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Before we can understand how indoor air quality impacts our lungs, we first need to understand how our lungs work. When you breathe in through your nose or mouth, air travels down your airways or trachea, dividing into your right or left lung via the bronchi. The bronchi then separate into small tubes called bronchioles. Like tree branches, bronchioles divide into thousands of even smaller passages. At the end of each bronchiole is a cluster of little air sacs called alveoli. Alveoli are wrapped in tiny blood vessels called capillaries. The air you breathe in fills these air sacks with oxygen-rich air. Here is where oxygen is transported throughout the body. Not all the air you breathe in is clean. Indoor air contaminants can include small particles that are suspended in the air. When those particles from the air travel deep into your body, they can have a negative impact on your health. These particles can include things like dust, tobacco smoke, diesel emissions, pollen, pet dander, mold spores, chemicals, gases, and more.
Particulate matter, often written as PM, are so small they go into the lungs all the way to the alveoli. Once there, they can irritate and corrode the alveoli wall, damaging the lungs and causing lung disease. Healthier in schools can benefit students, teachers, and other school staff. Clean air can improve health, alertness, attention, test scores, and comfort for both students and teachers, but not all the air we breathe in school is clean. School air may have several pollutants, including mold, bacteria and viruses, chemicals from glues, paint or cleaning supplies, particulate matter from chalk dust, soil, new furniture, cooking, carpets, heaters, and wood stoves. Also, polluted outdoor air from busy traffic, nearby factories, and wildfires can come inside the school.
To improve the indoor air quality in your school, remove the source of the air pollution if you can. Prevention is best. Air out your classroom by opening doors and windows. Filter the air with an air cleaner. Air cleaners take in the room's air and capture particles, viruses, and many chemicals. The air cleaners then release clean air back into the room. Learning how to protect yourself from poor air quality doesn't have to be hard. Visit lung.org to learn more.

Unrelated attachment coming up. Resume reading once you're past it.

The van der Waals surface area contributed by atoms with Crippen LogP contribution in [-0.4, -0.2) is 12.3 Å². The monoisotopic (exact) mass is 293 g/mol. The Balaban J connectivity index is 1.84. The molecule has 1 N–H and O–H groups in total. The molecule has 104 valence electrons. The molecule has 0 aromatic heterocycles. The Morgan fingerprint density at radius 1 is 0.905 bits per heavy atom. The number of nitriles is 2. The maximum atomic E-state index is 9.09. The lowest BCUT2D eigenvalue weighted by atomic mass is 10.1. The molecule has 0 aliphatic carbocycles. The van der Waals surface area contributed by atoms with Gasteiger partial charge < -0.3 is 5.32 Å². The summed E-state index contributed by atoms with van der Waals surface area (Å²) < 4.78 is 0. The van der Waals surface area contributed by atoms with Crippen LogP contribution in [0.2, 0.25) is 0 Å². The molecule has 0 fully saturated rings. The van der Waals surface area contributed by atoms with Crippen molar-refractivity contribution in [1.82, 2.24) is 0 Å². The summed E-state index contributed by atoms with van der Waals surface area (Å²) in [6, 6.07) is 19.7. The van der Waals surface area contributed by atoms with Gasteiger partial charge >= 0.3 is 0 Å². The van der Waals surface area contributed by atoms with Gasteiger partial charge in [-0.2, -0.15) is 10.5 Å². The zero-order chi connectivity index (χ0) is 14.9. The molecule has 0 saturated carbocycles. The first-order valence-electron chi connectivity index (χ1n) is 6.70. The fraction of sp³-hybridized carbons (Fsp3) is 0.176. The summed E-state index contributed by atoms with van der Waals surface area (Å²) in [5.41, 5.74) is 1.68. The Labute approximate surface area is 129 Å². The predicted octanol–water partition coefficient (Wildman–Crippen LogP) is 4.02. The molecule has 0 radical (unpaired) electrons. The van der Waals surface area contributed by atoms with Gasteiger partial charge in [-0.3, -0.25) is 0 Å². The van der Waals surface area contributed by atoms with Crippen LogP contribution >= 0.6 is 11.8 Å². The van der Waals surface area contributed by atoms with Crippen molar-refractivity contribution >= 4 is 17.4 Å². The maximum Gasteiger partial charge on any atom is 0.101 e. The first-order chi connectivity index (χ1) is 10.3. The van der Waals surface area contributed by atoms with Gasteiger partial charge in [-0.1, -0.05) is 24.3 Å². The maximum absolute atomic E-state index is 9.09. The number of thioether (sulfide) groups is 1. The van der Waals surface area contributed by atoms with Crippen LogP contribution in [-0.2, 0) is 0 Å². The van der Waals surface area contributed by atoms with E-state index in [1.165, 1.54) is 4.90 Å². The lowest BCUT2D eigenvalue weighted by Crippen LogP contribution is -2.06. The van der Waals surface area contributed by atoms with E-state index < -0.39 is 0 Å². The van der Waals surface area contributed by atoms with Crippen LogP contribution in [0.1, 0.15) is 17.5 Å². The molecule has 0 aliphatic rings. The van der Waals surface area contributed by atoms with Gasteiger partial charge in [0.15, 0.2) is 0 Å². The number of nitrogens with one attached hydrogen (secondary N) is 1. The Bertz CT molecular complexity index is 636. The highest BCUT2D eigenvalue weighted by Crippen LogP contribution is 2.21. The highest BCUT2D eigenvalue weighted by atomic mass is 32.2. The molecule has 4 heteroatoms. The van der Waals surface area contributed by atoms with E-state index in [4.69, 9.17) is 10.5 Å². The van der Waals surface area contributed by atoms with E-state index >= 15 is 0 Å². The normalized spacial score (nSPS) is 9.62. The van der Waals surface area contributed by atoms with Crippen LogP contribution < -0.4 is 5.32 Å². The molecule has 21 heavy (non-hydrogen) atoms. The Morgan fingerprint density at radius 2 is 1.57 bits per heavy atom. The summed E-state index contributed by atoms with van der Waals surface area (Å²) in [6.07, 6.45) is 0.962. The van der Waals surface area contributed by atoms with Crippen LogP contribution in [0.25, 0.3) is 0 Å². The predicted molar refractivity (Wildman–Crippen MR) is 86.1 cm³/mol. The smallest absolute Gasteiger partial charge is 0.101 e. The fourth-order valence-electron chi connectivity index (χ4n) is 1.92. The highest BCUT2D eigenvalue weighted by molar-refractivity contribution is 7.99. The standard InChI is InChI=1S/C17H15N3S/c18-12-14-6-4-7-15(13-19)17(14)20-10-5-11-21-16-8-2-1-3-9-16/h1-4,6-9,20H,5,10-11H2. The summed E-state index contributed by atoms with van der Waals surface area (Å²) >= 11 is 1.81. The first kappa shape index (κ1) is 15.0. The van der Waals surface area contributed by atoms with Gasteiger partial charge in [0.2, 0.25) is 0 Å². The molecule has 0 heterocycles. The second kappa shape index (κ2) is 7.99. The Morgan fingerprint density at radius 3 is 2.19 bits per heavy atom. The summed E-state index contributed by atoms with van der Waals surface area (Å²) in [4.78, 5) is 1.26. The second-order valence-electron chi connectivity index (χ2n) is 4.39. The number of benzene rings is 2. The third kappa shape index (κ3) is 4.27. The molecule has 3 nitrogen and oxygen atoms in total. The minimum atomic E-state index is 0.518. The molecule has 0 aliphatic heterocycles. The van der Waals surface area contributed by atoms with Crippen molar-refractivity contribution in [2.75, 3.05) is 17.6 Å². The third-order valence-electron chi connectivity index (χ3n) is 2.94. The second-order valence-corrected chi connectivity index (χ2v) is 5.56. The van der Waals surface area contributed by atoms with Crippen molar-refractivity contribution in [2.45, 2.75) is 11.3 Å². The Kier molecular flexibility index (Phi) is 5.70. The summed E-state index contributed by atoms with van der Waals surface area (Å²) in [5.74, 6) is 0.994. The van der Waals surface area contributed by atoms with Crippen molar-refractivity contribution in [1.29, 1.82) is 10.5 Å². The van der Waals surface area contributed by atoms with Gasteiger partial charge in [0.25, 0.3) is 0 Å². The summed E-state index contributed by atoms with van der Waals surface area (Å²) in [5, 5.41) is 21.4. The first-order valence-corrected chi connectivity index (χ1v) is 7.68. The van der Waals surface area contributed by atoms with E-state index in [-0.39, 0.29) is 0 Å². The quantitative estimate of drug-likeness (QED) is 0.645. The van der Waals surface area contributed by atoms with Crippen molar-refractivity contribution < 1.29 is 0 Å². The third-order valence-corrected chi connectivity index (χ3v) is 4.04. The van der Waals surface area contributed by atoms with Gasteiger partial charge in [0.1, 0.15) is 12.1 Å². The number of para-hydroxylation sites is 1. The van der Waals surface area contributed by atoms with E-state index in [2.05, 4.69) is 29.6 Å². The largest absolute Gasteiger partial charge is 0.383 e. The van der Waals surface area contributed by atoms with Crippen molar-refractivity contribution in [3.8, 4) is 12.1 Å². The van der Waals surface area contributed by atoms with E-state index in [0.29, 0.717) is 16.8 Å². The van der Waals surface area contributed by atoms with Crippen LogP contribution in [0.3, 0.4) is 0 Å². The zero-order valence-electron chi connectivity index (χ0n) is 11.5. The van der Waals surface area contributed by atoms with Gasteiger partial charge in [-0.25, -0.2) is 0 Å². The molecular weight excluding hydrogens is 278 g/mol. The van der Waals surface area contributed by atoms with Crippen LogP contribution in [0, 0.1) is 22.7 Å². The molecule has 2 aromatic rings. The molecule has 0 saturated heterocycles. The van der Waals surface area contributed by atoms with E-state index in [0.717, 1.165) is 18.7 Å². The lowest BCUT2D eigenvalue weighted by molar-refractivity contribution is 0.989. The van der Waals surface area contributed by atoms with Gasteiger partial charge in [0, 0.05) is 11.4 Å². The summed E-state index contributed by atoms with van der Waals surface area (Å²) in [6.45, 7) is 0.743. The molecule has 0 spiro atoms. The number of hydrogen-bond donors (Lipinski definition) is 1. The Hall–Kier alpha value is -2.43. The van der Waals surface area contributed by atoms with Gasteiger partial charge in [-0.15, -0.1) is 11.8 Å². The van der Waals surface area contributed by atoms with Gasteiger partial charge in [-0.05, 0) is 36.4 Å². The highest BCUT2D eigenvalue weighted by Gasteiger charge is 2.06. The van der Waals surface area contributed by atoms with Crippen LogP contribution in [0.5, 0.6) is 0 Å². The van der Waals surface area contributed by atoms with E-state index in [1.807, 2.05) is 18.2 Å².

We all want children and teachers to be safe at school. But there are some dangers—such as air pollution—that are not always obvious. Air pollution in schools can affect how children learn and harm their growing lungs. It can also cause health problems for faculty and staff. You can help protect your family and your community by learning more about keeping the air in schools clean and healthy.
Schools face some special challenges in providing healthy indoor air for children, staff and faculty. School buildings are crowded places. They typically have four times as many occupants per square foot as office buildings. The multiple uses of school space, including classrooms, cafeterias, gyms, art rooms and labs mean many potential sources of indoor air problems. School budgets are often tight, which can affect regular maintenance and cleaning practices, and may defer major repairs like leaking roofs for years.
Protecting Yourself From Air Pollution at School
Are you concerned about the quality of the air in your school? If you or your child has health symptoms, such as sneezing, coughing or headaches that are worse during the school day and improve at home, you may have an indoor air pollution problem. Learn more about recognizing indoor air problems.
For more information about how to work with schools to provide a healthy school environment, check out the American Lung Association’s Asthma-Friendly Schools Initiative and the U.S. Environmental Protection Agency (EPA) Indoor Air Quality Tools for Schools program.
Page last updated: March 28, 2023